Apollo 15 Training Sun Compass

Whole Object Name

Apollo 15 Training Sun Compass

Collection

Apollo

Description

This strange object shows how NASA sometimes turns to archaic technology. Used in training for the Apollo 15 mission, this Sun Compass was designed to help orientate astronauts on the alien surface of the Moon. Sun compasses can trace their history back to at least the 14th Century, with some experts believing that this ancient navigation technology was first used by the Vikings.

A normal compass would not work on the Moon, due to the lack of a strong magnetic North Pole like we have here on Earth. The crew of Apollo 15 were the first mission to use the Lunar Rover Vehicle and travel out of sight of their spacecraft, so there was a serious concern at NASA that if the Rover's onboard navigation system failed the astronauts wouldn't be able to find their way back before they ran out of oxygen. In response the Apollo 15 crew were trained on how to use a Sun Compass alongside an Overlay Map to provide a back-up navigation system.

A Sun Compass works by using time and the angle of the Sun’s shadow to work out direction. By raising the gnomon it is possible to cast a shadow with sunlight, much like a sundial. As NASA knew what shadow angle to expect at any given time of day, all an astronaut had to do was move the whole compass around until the shadow cast hit the expected angle marked on the outside of the compass (a list of shadow angles is written on the back). Once done, this would leave the target mark on the compass pointing North (or to whatever bearing it had been set to find). This simple procedure allowed the astronauts to work out where North was, as well as plot their bearing on a map - so that they could find their way back to their spacecraft on foot if the Rover broke down.

On the reverse of the Sun Compass, alongside the list of EVA (spacewalk) times and expected shadow angles, is a hand-drawn range finder. As the crew knew the size of the Lunar Module, this small set of lines were used to determine the estimated distance back to it. On the Moon, without the familiarity of reference points and the horizon being a lot closer than on Earth, it was easy to misjudge distances. By holding the card up and sighting the Lunar Module against the hand drawn lines, the astronauts could gauge the distance up to a kilometre away.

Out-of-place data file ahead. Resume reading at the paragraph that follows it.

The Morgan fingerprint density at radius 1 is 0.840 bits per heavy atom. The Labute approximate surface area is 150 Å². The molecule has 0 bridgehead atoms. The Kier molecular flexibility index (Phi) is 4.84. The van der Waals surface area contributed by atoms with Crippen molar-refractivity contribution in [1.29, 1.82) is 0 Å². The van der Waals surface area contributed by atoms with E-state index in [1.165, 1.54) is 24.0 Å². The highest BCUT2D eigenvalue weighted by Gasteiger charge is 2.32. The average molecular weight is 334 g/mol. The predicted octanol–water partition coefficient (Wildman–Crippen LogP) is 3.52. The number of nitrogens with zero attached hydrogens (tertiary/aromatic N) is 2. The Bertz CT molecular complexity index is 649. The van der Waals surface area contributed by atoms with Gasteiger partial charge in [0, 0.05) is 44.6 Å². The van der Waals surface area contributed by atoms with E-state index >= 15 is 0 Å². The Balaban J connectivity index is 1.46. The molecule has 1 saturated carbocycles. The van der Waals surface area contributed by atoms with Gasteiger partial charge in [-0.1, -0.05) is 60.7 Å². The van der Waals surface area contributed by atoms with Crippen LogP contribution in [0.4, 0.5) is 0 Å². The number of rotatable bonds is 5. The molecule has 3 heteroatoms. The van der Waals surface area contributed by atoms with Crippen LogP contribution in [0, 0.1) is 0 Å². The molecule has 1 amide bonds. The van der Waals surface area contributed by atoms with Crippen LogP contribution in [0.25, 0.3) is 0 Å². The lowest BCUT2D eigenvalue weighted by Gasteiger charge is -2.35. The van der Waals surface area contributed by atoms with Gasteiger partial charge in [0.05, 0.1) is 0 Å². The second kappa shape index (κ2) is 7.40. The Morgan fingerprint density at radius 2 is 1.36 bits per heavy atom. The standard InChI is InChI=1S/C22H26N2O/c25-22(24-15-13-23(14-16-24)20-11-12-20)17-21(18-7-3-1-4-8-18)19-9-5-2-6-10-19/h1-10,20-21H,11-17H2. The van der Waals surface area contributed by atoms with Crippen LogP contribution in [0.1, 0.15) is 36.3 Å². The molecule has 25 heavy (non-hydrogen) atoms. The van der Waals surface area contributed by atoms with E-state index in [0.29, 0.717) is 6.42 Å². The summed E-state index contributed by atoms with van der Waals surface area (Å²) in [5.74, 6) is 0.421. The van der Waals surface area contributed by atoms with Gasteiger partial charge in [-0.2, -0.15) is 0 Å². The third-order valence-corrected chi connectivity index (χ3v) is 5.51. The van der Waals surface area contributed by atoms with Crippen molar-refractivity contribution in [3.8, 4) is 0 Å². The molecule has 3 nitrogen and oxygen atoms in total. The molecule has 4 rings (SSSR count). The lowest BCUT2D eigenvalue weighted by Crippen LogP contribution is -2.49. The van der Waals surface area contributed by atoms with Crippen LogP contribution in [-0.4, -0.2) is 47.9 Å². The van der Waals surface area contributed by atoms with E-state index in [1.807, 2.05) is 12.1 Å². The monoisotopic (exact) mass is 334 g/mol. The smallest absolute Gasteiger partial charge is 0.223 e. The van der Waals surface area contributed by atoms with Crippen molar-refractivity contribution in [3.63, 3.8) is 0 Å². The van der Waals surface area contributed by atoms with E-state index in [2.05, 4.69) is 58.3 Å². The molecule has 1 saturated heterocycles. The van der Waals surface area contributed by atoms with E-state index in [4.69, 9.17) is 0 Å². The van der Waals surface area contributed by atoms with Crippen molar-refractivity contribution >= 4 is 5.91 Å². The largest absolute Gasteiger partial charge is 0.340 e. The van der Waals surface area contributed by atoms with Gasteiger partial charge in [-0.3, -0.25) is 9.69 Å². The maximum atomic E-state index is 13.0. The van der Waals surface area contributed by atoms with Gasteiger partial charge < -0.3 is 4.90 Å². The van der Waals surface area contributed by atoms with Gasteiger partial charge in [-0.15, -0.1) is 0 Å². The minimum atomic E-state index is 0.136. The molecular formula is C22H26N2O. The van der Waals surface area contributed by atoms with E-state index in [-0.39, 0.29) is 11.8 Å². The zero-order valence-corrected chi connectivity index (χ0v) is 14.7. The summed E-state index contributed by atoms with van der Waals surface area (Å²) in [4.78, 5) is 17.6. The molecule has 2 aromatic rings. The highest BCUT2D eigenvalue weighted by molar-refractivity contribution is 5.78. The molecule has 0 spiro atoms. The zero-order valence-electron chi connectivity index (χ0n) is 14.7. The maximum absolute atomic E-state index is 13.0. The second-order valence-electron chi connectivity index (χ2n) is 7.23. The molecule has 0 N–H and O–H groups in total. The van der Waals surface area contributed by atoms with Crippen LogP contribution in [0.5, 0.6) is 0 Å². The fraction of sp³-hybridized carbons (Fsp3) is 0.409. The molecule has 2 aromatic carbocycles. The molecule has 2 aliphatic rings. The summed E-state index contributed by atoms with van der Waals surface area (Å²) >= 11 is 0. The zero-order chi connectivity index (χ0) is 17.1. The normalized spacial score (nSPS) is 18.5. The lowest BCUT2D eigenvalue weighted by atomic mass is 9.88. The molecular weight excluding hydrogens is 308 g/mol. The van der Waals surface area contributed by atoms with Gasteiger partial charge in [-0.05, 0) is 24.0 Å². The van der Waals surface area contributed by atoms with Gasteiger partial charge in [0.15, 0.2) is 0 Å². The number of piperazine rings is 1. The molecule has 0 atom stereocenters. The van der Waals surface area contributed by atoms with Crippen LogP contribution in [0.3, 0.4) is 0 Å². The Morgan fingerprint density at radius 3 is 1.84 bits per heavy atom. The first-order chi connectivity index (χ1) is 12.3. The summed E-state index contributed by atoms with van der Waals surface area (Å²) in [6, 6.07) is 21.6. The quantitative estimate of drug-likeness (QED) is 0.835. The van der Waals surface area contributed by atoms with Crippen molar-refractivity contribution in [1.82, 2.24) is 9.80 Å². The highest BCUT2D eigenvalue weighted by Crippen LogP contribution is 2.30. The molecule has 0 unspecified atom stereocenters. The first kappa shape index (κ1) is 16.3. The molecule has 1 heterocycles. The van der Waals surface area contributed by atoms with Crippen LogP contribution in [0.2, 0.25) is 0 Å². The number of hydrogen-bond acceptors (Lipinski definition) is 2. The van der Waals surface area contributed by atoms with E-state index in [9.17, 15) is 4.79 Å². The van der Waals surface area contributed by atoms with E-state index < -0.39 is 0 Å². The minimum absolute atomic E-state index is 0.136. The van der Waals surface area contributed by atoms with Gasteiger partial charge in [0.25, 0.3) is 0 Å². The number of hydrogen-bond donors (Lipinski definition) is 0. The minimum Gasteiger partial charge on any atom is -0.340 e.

Object number

2016-7
  • image Apollo 15 Training Sun Compass. White gnomon can be seen in the centre, which would lift up to cast the shadow. A spirit level bubble would have been affixed to the metal hole in the centre to keep the object horizontal
  • image Sun Compass, showing two later paper inserts that have been added for use in training
  • image Reverse of the Sun Compass, showing the hand drawn range finder and the list of shadow angles predicted for each EVA
  • image Apollo 15 Training Sun Compass - gnomon can be seen raised
  • image Apollo 15 Training Sun Compass - gnomon can be seen raised
  • image Apollo 15 Training Sun Compass - range finder on the reverse helps judge how far away the Lunar Module was
  • image Apollo 15 Training Sun Compass - shadow angles on the reverse
  • image Dave Scott took this image of Jim Irwin, showing a Lunar Module and Lunar Rover Vehicle side-by-side on the Moon for the first time - Credit: NASA
  • image Apollo 15 Training Sun Compass. White gnomon can be seen in the centre, which would lift up to cast the shadow. A spirit level bubble would have been affixed to the metal hole in the centre to keep the object horizontal
  • image Sun Compass, showing two later paper inserts that have been added for use in training
  • image Reverse of the Sun Compass, showing the hand drawn range finder and the list of shadow angles predicted for each EVA
  • image Apollo 15 Training Sun Compass - gnomon can be seen raised
  • image Apollo 15 Training Sun Compass - gnomon can be seen raised
  • image Apollo 15 Training Sun Compass - range finder on the reverse helps judge how far away the Lunar Module was
  • image Apollo 15 Training Sun Compass - shadow angles on the reverse
  • image Dave Scott took this image of Jim Irwin, showing a Lunar Module and Lunar Rover Vehicle side-by-side on the Moon for the first time - Credit: NASA

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